McClendon sought to express “how God’s grace is best shown and implemented through His people and how an understanding of His grace will show just how beautiful and loving God is.” Poole dedicated her piece to her “beloved late brother,” Alex Jr. “I had in mind that he was speaking to me through my body,” she said.

After two years of compositional preparation and finding the motive (or lack thereof) for their new works, the seniors began the task of generating the ideas in their heads into their own choreography.

For some, like Wilson, “The movement did seem to come naturally most of the time.”

McClendon similarly stated, “It wasn’t hard coming up with movement when I actually sat down to think about what I wanted to get across.”

The process was not as natural for others. Poole said, “I’m not that into choreography. It’s not something I want to professionally pursue, so coming up with interesting movement and phrases was hard for me.” The process, whether easy or not, offers numerous valuable lessons to young choreographers that they may not learn without such an experience.

Daley admitted, “I really didn’t think about pursuing choreography much after comp but this process was so interesting, albeit stressful, that I might reconsider.”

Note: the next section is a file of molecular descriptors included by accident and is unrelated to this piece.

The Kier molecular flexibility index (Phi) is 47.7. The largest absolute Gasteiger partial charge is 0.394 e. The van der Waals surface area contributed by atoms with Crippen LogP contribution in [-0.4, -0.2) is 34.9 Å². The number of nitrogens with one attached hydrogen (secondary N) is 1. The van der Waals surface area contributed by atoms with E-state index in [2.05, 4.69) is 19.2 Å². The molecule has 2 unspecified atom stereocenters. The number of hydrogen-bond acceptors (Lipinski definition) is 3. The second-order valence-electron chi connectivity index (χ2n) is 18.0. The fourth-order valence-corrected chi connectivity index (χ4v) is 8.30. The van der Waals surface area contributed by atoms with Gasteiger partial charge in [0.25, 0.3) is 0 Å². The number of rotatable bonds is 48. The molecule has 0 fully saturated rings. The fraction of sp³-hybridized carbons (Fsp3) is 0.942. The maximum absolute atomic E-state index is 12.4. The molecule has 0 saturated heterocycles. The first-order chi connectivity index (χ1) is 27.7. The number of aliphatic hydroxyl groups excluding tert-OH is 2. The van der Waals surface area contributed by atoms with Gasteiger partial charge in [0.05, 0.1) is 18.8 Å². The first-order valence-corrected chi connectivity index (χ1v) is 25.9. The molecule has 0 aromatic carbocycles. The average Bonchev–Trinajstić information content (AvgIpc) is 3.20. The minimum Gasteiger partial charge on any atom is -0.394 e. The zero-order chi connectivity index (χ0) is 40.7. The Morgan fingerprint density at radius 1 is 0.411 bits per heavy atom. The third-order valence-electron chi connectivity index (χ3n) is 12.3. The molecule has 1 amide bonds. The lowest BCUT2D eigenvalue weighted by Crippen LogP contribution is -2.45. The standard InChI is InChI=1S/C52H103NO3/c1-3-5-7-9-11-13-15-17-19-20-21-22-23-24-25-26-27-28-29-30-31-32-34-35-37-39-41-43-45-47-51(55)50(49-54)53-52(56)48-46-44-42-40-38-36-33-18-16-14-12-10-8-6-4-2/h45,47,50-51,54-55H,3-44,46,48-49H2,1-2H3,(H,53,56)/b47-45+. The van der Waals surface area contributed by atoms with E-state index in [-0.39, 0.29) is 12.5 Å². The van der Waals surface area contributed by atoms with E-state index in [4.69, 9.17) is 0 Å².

The stresses Daley speaks of are common to almost all of the seniors in the rehearsal process. They worked with dancers that they knew from dance classes or previous repertory performances. A major problem that arises when working with a large cast is finding the time to hold rehearsals. Although Ailey and Fordham acknowledge the Senior Choreography Concert with high regard, neither seniors nor their dancers are allowed to miss any other requirements from Ailey or Fordham to attend rehearsals.

Poole explained, “Because everyone’s schedule was so different, the only times everyone was available were at night, which was bad for me being a commuter. [I didn’t get] home until 11 or 11:30 p.m.”

Not only was finding time an issue, but reserving studio space to rehearse was a challenge, too.

McClendon recalled, “with Fall Fest, Macy’s Thanksgiving Day Parade and other Ailey School events, lines for [requesting] studio space wrapped around the corner.” It was literally a race every Friday for these young choreographers to reserve time and space to hold rehearsals. Eventually, the seniors were able to work with the Ailey faculty to gain studio priority.

In spite of all of the strains, the seniors were rewarded not only with applause, but also with new understandings about themselves as choreographers. Poole “loved the spontaneity of the final product.”

Daley, whose piece offered a lot of input from the dancers individually, said, “Really beautiful things would happen sort of by chance. The last time they performed it was the most surprising but best of all. Watching them from the wings was incredibly moving.”

Wilson, who admired watching the entire show from the audience, noted, “we [the seniors] are all very different, and each of our individual personalities shined through into our piece. I probably could have watched it without a program and guessed who made each dance. I think that’s awesome.”